When you think you need A&E, think NHS111 first
Published: 7 December 2020
From this week the new initiative is designed to help people get the right treatment, at the right time and at the right place. If those contacting NHS 111 need to go to A&E then a booking or time slot will be arranged for them.
NHS 111 provides medical advice and assessment quickly. People using the service will be taken through a series of questions which will determine the next course of action. This may result in patients being referred to their GP practice for a call back or an arrival time being given for A&E or an Urgent Treatment Centre, who will then know who is due to attend. The new system will help to ensure that people can safely receive the right care, in the most appropriate setting, whilst relieving pressure on hospital A&E departments.
Dr Paul Wood, GP and clinical lead for NHS 111 First in Derbyshire, said:
We are pleased to be offering this service as it will support patients to access the right clinical service, first time.
You should continue to use 999 if you have a serious or life-threatening condition. However, if you think you need A&E, contact NHS 111 first by phone or online as it may well save you a trip to the hospital. If you do need to go to hospital, using NHS 111 will likely reduce the time you spend waiting as we will book you in to be seen quickly and safely with a time slot.
The new system will help more people to benefit from early clinical assessment over the phone, or online and will support the NHS to manage the flow of patients when capacity in waiting rooms is much smaller than before, maintain distancing and reduce the risk of infection.
We know that a high proportion of people who walk in to A&E could be safely treated in an alternative healthcare setting. No-one experiencing a medical emergency will ever be turned away - you will always be treated urgently if your condition is severe or potentially life-threatening. However, using NHS 111 first will help to ensure we can see people with the most urgent needs in a safe way, while protecting staff and patients.
Dr Aqib Bhatti, Clinical Director for DHU Health Care, said:
The co-operation and partnership between the various healthcare providers in Derby and Derbyshire to make NHS 111 First possible in Derby and Derbyshire has been outstanding.
Our NHS 111 health advisors and clinical teams will be able to direct people to the quickest and most appropriate treatment for their needs. This initiative is vital for keeping people safe as it will help to reduce the time people spend waiting in A&E and help manage the capacity of NHS services by ensuring patients are getting the most appropriate care for their clinical needs.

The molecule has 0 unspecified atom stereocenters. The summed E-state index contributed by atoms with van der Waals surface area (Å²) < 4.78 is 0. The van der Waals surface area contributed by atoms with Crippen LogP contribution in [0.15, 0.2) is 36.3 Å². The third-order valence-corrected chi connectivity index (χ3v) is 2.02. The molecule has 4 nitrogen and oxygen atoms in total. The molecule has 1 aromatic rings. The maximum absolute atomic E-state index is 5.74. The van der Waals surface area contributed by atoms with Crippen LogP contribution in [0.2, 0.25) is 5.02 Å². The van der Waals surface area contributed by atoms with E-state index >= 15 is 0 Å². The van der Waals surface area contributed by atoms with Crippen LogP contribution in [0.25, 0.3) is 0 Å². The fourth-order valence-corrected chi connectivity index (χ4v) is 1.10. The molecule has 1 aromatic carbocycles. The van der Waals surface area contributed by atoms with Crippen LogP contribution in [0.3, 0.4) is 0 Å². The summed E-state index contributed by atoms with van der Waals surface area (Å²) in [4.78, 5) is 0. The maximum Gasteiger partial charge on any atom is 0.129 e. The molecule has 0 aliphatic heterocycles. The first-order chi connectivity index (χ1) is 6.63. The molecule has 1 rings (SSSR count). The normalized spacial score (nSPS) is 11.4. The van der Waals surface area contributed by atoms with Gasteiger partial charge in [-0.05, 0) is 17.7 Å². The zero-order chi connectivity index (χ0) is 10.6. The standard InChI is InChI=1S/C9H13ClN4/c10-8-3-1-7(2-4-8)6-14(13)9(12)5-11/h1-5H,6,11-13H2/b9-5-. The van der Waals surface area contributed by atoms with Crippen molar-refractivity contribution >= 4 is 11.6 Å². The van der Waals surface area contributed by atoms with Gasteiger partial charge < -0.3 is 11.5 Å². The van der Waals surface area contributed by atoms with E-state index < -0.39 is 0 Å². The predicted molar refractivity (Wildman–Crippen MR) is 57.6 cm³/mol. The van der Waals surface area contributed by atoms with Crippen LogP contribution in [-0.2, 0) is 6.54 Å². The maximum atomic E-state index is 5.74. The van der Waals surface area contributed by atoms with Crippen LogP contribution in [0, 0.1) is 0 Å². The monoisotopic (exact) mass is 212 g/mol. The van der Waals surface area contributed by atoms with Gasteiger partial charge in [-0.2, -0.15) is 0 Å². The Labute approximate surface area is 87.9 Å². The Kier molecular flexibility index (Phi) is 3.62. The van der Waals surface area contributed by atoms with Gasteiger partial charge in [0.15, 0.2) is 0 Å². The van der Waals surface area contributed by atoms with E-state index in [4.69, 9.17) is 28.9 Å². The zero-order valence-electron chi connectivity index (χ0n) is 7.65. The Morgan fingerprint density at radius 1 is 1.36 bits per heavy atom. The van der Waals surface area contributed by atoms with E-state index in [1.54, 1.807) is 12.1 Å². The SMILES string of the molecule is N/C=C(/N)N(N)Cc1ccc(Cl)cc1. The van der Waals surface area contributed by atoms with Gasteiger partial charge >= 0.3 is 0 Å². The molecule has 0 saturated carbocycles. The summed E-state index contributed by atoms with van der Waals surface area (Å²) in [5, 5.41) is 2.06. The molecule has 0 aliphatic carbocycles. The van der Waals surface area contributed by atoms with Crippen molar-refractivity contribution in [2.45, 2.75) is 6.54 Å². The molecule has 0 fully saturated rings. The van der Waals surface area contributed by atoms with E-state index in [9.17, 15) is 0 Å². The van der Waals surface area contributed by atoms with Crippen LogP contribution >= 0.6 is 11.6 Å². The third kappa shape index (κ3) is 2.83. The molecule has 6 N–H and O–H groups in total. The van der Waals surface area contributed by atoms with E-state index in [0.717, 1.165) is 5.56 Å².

NHS 111 First is now available to everyone in England. The service supports people to access the right care in a timely and more convenient way and will help to reduce the risk of transmitting COVID-19.
Dr Magnus Harrison, Executive Medical Director at UHDB, said:
We have introduced social distancing measures within both of our A&E departments, in order to help keep everyone as safe as possible. This does mean however that we now have less space available to us in different areas at both Royal Derby Hospital and Queen’s Hospital Burton, such as in our hospital waiting rooms. With this in mind, it’s really important that we help patients to choose the right NHS services for them, so that they can receive the care that they need in the most appropriate setting.
By contacting NHS 111 before visiting hospital, you will be helping to protect our most vulnerable patients, whilst also relieving pressure on A&E, so that our staff are able to care for more people this winter who urgently need our assistance.
We know it can sometimes be difficult to know where to go for urgent medical treatment or advice. When you think you need to go to A&E, we ask that you please stop and contact NHS 111 first – either by phone or online. Here, clinicians will be able to advise you where to go, or what to do next and help you to book a time to attend that service, if appropriate. It’s important to stress though that, if you do have a genuine emergency, like a heart attack, stroke, or major trauma, we’re still here for you, and you shouldn’t hesitate to call 999 without delay.
NHS 111 is available 24 hours a day, seven days a week at 111.nhs.uk and by calling 111. The free-to-call single non-emergency number medical helpline is operated in Derby and Derbyshire by DHU Health Care. For those who have difficulties communicating or hearing, they can: